Read Geri’s story.


$19.8 million award puts UK in elite company

In October, the UK Center for Clinical and Translational Science (CCTS) was awarded a four-year, $19.8 million grant from the National Institutes of Health. The grant will allow CCTS to continue its mission of translating scientific discoveries into tangible applications for individual and community health.

Learn more about this prestigious award and what it means for people across Kentucky and Appalachia.


New Chandler Dining opens to the public

Chandler DiningChandler Dining, UK HealthCare’s new state-of-the-art dining experience, opened in August and it’s unlike any hospital cafeteria you’ve seen before. From pizza and pasta to salad and sushi, Chandler Dining has something for everyone, and it’s open to the public.

Learn more about visiting Chandler Dining.


Lexington couple welcomes quintuplets

Mom Katie Schaftlein bonds with baby Sadie for the first time.On Nov. 11, Lexington couple Lucas and Katie Schaftlein welcomed quintuplets Sadie, Savannah, Scarlett, Sofia and Lucas into the world. It just so happened to be Katie’s birthday, too, giving Mom a special birthday wish. With the help of an interdisciplinary team of experts from UK HealthCare, all five little ones arrived in good health.

Read more about our special delivery.


Markey joins Cancer Moonshot conversation

World-class experts, cancer survivors and advocates joined forces in June at the UK Markey Cancer Center to contribute to Vice President Joe Biden’s Cancer Moonshot Summit. The Cancer Moonshot aims to double the rate of progress in cancer prevention, diagnosis, treatment and care over the next five years.

Check out highlights from the inspired conversations.


13-year-old boy enjoys being ‘normal kid’ after epilepsy surgery

EpilepsyJoey Maggard was missing out on his childhood because of frequent epileptic seizures. No sports. No sleepovers with friends. He had to miss the second half of his sixth-grade year. But after a delicate surgical procedure at the Kentucky Neuroscience Institute earlier this year, Joey has been seizure-free.

Read Joey’s story.


UK celebrates 25 years of heart transplants

In April, patients gathered with staff and doctors from the UK Gill Heart Institute and the UK Transplant Center to celebrate 25 years of heart transplants at UK HealthCare. A lot has changed since our first heart transplant in 1991 — we’re now doing more than 40 heart transplant operations each year and in 2015 we set a single-year record for the most heart transplants at one hospital in Kentucky.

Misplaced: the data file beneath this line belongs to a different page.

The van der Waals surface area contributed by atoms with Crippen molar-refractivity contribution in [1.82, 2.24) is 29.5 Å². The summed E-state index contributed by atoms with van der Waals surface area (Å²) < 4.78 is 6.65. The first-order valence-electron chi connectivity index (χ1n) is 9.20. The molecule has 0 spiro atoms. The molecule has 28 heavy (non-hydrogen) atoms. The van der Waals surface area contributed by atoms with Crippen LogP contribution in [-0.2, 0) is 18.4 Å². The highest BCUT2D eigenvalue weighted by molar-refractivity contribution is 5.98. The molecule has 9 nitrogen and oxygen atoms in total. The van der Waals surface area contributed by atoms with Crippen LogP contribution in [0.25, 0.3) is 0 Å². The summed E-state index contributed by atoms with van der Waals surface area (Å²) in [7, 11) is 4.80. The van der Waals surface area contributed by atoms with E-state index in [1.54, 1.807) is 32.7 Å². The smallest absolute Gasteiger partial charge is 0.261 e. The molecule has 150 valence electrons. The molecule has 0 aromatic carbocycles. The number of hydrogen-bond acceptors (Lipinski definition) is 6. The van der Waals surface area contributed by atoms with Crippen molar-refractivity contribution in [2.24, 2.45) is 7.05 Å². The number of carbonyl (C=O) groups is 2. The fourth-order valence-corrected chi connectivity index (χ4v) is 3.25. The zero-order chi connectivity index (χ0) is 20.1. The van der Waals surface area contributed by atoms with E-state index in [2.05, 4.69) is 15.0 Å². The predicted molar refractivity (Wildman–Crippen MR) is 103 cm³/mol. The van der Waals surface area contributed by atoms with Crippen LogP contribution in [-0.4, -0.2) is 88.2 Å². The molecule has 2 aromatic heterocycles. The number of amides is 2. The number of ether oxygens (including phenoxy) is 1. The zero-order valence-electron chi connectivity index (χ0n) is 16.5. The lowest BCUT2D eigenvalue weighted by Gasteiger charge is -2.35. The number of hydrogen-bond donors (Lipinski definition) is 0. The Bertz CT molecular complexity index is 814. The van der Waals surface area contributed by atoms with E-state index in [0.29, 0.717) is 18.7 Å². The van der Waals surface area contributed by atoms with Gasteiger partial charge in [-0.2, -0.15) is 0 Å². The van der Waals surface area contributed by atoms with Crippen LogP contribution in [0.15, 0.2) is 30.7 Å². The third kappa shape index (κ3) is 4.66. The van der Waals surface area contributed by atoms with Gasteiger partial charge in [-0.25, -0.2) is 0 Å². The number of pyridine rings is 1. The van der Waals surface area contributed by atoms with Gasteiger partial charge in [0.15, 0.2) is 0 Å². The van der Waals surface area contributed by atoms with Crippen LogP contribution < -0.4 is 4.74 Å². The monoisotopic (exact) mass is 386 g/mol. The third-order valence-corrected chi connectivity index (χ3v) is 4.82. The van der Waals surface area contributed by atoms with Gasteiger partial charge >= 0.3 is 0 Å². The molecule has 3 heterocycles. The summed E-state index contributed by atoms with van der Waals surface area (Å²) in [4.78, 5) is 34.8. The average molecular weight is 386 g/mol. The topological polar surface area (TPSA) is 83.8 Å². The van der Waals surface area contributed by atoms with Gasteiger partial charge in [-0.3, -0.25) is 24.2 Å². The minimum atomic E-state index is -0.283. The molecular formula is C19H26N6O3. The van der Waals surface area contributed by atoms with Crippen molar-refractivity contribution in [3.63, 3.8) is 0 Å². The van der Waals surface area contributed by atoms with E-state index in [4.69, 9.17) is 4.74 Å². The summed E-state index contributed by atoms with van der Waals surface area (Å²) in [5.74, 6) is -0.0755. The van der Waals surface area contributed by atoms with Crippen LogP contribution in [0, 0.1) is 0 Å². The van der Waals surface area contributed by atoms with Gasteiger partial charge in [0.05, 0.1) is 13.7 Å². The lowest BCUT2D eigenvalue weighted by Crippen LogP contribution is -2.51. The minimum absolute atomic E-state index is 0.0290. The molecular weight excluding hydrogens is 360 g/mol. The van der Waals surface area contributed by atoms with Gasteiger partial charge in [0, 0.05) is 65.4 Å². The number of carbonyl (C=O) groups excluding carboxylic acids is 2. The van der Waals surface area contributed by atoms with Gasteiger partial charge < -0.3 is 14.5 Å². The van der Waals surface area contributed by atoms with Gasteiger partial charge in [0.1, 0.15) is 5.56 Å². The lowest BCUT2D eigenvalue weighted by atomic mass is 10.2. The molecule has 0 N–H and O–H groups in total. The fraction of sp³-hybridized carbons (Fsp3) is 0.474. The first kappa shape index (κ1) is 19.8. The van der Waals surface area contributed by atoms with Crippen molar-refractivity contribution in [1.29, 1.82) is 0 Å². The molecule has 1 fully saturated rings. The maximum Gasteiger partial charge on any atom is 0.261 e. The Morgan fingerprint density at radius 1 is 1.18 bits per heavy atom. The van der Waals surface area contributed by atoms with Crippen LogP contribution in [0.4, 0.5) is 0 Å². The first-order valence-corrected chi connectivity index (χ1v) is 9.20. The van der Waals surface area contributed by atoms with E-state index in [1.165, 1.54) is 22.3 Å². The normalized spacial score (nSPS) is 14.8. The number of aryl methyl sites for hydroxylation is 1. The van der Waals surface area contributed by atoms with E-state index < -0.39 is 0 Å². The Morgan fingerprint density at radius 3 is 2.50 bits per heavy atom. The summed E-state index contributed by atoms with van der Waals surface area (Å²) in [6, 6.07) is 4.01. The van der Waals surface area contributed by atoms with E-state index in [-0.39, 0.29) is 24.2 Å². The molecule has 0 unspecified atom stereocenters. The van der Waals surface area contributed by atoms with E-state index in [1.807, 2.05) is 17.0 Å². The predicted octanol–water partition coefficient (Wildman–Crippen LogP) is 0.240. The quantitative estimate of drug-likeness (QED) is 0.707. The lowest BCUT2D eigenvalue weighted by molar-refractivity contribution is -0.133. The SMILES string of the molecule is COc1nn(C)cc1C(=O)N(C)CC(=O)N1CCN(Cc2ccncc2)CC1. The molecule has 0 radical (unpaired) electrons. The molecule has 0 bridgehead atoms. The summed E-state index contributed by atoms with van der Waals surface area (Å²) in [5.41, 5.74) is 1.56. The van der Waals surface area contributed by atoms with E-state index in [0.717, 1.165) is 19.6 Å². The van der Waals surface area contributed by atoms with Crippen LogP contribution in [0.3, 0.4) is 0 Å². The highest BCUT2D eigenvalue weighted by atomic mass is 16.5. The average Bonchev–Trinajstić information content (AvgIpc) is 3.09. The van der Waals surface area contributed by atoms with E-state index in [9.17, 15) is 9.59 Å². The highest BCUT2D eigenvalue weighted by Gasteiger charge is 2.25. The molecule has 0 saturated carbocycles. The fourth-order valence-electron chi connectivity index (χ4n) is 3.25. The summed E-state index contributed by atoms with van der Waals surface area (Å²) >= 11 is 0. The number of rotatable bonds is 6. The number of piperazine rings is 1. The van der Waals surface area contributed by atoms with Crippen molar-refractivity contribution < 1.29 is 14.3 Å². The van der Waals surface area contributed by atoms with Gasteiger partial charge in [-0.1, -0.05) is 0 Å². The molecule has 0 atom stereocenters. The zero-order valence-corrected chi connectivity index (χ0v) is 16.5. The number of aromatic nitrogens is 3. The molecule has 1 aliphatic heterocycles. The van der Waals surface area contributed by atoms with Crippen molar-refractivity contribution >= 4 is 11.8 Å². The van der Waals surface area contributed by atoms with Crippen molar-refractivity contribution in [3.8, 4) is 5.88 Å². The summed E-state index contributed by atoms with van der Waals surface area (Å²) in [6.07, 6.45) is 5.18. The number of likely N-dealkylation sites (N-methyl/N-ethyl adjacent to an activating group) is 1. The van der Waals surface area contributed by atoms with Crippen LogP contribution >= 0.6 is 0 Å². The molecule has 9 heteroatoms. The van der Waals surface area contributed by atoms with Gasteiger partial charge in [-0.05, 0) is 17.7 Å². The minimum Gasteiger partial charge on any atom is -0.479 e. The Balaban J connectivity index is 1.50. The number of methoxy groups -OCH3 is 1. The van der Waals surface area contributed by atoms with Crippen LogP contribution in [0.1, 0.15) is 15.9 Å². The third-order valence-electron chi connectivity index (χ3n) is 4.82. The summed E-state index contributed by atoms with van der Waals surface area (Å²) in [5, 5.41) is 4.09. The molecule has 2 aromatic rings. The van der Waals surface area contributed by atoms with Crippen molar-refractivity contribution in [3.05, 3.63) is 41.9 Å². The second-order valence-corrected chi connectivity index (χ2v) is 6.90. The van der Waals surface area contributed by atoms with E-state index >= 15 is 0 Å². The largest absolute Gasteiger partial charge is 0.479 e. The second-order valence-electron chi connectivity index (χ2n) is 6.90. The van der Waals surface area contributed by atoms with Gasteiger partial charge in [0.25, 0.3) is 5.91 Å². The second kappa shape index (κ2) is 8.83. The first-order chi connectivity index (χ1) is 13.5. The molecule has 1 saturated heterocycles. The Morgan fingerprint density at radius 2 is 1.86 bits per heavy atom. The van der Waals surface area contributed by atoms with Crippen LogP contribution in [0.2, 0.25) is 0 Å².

Read more about our quarter-century celebration.



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A new study, done in part at the UK Markey Cancer Center, shed light on why lung cancer cells can resist therapeutic cancer treatment.

Markey’s Dr. Timothy Mullet appointed to Commission on Cancer

Dr. Timothy Mullet

UK Markey Cancer Center’s Dr. Timothy Mullett has been appointed to the Commission on Cancer (CoC), a consortium of professional organizations dedicated to improving survival and quality of life for cancer patients across the country. Mullett is one of eight surgeons from across the country elected to represent the fellowship for a three-year term.

Established by the American College of Surgeons (ACoS) in 1922, the multidisciplinary CoC establishes standards to ensure high-quality, multidisciplinary and comprehensive cancer care delivery in healthcare settings; conducts surveys in healthcare settings to assess compliance with those standards; collects standardized data from CoC-accredited healthcare settings to measure cancer care quality; uses data to monitor treatment patterns and outcomes and enhance cancer control and clinical surveillance activities; and develops effective educational interventions to improve cancer prevention, early detection, cancer care delivery and outcomes in healthcare settings.

Mullett began his career at UK in 1996 as a thoracic surgeon treating heart issues, but quickly changed his focus to one of Kentucky’s biggest problems: lung cancer. In addition to co-leading one of the major components of the Kentucky LEADS Collaborative to improve lung cancer survival, he also serves as medical director for both the UK Markey Cancer Center Affiliate and Research Networks.


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UK chaplain returns to work with renewed spirit following cycling accident

Exactly five months ago today, Laura Babbage had a devastating accident while biking through the French Alps with her 22-year-old son Brian.